Many of the Stick Out expats moved to Mexico when they retired because their savings go much further here, especially with the current exchange rate. They don’t seem to realize that this is a different country. They want to live in Merida but don’t intend to modify their standards and don’t expect to be changed.
Hunker-down expatriates are harder to find because they are “hunkered down” in restored colonial mansions, villas by the sea or expensive new high-rise apartments. They are here because their job or their spouse’s job sent them, and they are counting down the days until the ordeal is over and they can return to a “civilized place”.
Television and internet are lifelines to the Hunker Down expats. They know little about what’s going on in Mexico but they devour the news about what’s going on “at home”. Fear of the unknown, a distrust of the unfamiliar and distaste for a “sandy, sweaty lifestyle” makes leaving the confines of their home an ordeal.
“You shop in the market?” a Hunker Down once asked. “Don’t you worry you’ll get sick? Or hot? Or lost? Or cheated? I buy absolutely everything at Costco or Sams.”
When the Hunker Down expats accepted the move to Mexico, they prepared for a long, lonely existence. Rather than engage in the culture, they use their children, their cats, or their at-home projects as excuses to never leave their “refuge”.
These expats seem to think it is their duty to save the Mexican culture from itself. They see local styles, customs and practices as “stone age” and they are bound and determined to introduce new and better business ethics, products and aesthetics.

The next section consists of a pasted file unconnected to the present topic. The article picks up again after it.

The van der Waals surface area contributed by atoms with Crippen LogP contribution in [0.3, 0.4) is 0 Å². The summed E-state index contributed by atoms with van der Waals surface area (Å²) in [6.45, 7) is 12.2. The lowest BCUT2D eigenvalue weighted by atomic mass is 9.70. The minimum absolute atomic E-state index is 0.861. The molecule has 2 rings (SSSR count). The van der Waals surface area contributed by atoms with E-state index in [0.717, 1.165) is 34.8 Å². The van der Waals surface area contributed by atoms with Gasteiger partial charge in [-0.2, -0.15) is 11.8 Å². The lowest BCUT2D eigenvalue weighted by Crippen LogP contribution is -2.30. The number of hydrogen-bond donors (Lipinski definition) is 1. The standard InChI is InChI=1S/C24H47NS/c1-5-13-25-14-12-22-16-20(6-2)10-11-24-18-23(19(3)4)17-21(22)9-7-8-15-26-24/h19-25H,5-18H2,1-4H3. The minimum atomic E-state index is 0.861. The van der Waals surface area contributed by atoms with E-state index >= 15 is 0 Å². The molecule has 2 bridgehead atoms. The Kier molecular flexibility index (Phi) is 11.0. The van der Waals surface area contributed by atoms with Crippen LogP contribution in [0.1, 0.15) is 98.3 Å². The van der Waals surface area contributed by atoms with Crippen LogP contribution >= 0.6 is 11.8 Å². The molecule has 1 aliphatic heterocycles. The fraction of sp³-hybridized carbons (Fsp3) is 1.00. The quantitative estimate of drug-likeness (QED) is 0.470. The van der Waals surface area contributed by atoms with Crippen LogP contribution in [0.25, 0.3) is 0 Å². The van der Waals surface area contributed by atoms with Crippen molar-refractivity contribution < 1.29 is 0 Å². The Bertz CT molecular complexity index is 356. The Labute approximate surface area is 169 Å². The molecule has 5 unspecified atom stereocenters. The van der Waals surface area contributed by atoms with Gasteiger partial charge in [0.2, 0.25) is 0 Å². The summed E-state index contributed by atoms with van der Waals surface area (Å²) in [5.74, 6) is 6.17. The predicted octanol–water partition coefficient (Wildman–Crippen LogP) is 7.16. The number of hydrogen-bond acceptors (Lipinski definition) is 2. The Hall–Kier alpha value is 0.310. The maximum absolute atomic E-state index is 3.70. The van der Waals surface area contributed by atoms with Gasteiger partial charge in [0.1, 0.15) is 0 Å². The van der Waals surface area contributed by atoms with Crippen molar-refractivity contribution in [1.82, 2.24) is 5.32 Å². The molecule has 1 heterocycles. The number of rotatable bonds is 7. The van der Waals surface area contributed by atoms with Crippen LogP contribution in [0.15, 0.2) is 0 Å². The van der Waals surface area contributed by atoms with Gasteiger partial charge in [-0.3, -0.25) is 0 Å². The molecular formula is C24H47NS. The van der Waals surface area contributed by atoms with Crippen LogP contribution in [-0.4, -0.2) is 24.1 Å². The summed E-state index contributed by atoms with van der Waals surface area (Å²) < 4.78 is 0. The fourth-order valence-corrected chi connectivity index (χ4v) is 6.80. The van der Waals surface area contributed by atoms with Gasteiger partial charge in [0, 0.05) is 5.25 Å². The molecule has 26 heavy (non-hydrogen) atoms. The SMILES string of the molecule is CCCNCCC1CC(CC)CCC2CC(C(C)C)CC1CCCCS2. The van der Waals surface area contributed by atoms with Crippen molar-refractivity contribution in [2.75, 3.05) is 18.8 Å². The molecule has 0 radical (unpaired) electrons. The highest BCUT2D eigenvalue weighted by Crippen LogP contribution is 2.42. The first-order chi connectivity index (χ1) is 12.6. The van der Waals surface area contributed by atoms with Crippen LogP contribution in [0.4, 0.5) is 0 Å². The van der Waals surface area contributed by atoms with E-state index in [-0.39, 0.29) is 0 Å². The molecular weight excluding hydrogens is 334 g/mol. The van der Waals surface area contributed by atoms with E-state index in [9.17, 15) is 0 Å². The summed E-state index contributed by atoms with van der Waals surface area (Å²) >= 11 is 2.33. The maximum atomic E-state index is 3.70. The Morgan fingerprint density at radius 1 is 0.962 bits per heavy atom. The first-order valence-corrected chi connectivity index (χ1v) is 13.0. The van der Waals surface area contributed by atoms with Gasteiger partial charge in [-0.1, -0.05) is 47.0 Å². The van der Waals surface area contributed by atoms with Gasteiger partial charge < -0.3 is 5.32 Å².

The Mover-shaker expats are here to make money. The “untapped market” in Merida is ripe for innovation. Maybe it is, but is it necessary to “throw out the baby with the bath water”?
This is where I find myself.
I run around in capris, and I complain about the heat and humidity (a lot). When returning from a trip “home,” I pack a suitcase full of items I can’t find in Merida. I have acquired more than my fair share of Talavera and Frida memorabilia, and Grandma’s tea set sits proudly in my china cabinet. I waste too much time on-line, and use Skype to talk for hours with my far-away friends and family. I certainly enjoy a cocktail – or two. And believe me, if I could afford to restore a big old colonial mansion, own a villa by the sea or set myself up in an expensive new high-rise apartment, I would do so in a heartbeat. I am totally in favor of embracing comfort.
On the other hand, I speak Spanish. My husband is from Merida and our children grew up here. Over the years I have made many local friends. You may conclude that my situation is “completely different” from most other expats, but it isn’t… not really. I find myself immersed in the Yucatecan culture, but in no way have I shrugged off my own.
I love where I come from and I love the place I moved to. However, I realize that for all the gains I have made because I live in Yucatan, I have lost part of the intimate belonging to my home culture. Not quite fitting in is the price I must pay for having a foot in two cultures.
Local people look at me, and think: She’s not from here. The expat community has decided: She has lived here for so long, she isn’t quite like us. My family and friends in Canada say: She moved away a long time ago…
So I have become a chameleon, and I am not alone. People like me try to adapt to whatever situation presents itself. We are not always successful, but that’s OK too.
It’s all food for thought, I think… Now, what kind of “expat” are you?